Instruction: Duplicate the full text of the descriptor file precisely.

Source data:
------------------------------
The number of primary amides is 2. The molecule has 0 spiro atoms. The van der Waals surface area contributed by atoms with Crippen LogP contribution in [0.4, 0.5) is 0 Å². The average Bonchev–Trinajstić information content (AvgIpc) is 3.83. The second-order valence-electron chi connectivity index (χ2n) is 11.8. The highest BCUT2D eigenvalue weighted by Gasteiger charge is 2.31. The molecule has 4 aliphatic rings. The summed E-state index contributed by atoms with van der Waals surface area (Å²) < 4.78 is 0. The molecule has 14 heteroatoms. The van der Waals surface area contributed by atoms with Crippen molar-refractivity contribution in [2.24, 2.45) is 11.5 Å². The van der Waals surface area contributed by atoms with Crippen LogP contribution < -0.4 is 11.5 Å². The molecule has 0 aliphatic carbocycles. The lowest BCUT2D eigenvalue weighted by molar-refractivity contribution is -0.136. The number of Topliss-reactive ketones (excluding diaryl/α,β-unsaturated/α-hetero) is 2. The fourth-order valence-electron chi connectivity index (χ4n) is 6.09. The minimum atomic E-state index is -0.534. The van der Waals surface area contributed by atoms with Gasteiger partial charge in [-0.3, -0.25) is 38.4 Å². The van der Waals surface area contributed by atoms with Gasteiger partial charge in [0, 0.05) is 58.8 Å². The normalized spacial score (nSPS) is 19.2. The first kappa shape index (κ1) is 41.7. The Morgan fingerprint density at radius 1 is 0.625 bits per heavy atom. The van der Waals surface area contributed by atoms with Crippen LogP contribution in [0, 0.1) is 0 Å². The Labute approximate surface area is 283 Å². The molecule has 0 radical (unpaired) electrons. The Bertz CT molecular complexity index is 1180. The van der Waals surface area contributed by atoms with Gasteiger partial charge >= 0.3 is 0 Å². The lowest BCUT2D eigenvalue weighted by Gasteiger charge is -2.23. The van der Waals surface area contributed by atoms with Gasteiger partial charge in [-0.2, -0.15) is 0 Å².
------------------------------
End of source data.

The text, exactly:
The number of primary amides is 2. The molecule has 0 spiro atoms. The van der Waals surface area contributed by atoms with Crippen LogP contribution in [0.4, 0.5) is 0 Å². The average Bonchev–Trinajstić information content (AvgIpc) is 3.83. The second-order valence-electron chi connectivity index (χ2n) is 11.8. The highest BCUT2D eigenvalue weighted by Gasteiger charge is 2.31. The molecule has 4 aliphatic rings. The summed E-state index contributed by atoms with van der Waals surface area (Å²) < 4.78 is 0. The molecule has 14 heteroatoms. The van der Waals surface area contributed by atoms with Crippen molar-refractivity contribution in [2.24, 2.45) is 11.5 Å². The van der Waals surface area contributed by atoms with Crippen LogP contribution < -0.4 is 11.5 Å². The molecule has 0 aliphatic carbocycles. The lowest BCUT2D eigenvalue weighted by molar-refractivity contribution is -0.136. The number of Topliss-reactive ketones (excluding diaryl/α,β-unsaturated/α-hetero) is 2. The fourth-order valence-electron chi connectivity index (χ4n) is 6.09. The minimum atomic E-state index is -0.534. The van der Waals surface area contributed by atoms with Gasteiger partial charge in [-0.3, -0.25) is 38.4 Å². The van der Waals surface area contributed by atoms with Gasteiger partial charge in [0, 0.05) is 58.8 Å². The normalized spacial score (nSPS) is 19.2. The first kappa shape index (κ1) is 41.7. The Morgan fingerprint density at radius 1 is 0.625 bits per heavy atom. The van der Waals surface area contributed by atoms with Crippen LogP contribution in [0, 0.1) is 0 Å². The Labute approximate surface area is 283 Å². The molecule has 0 radical (unpaired) electrons. The Bertz CT molecular complexity index is 1180. The van der Waals surface area contributed by atoms with Gasteiger partial charge >= 0.3 is 0 Å². The lowest BCUT2D eigenvalue weighted by Gasteiger charge is -2.23. The van der Waals surface area contributed by atoms with Gasteiger partial charge in [-0.2, -0.15) is 0 Å².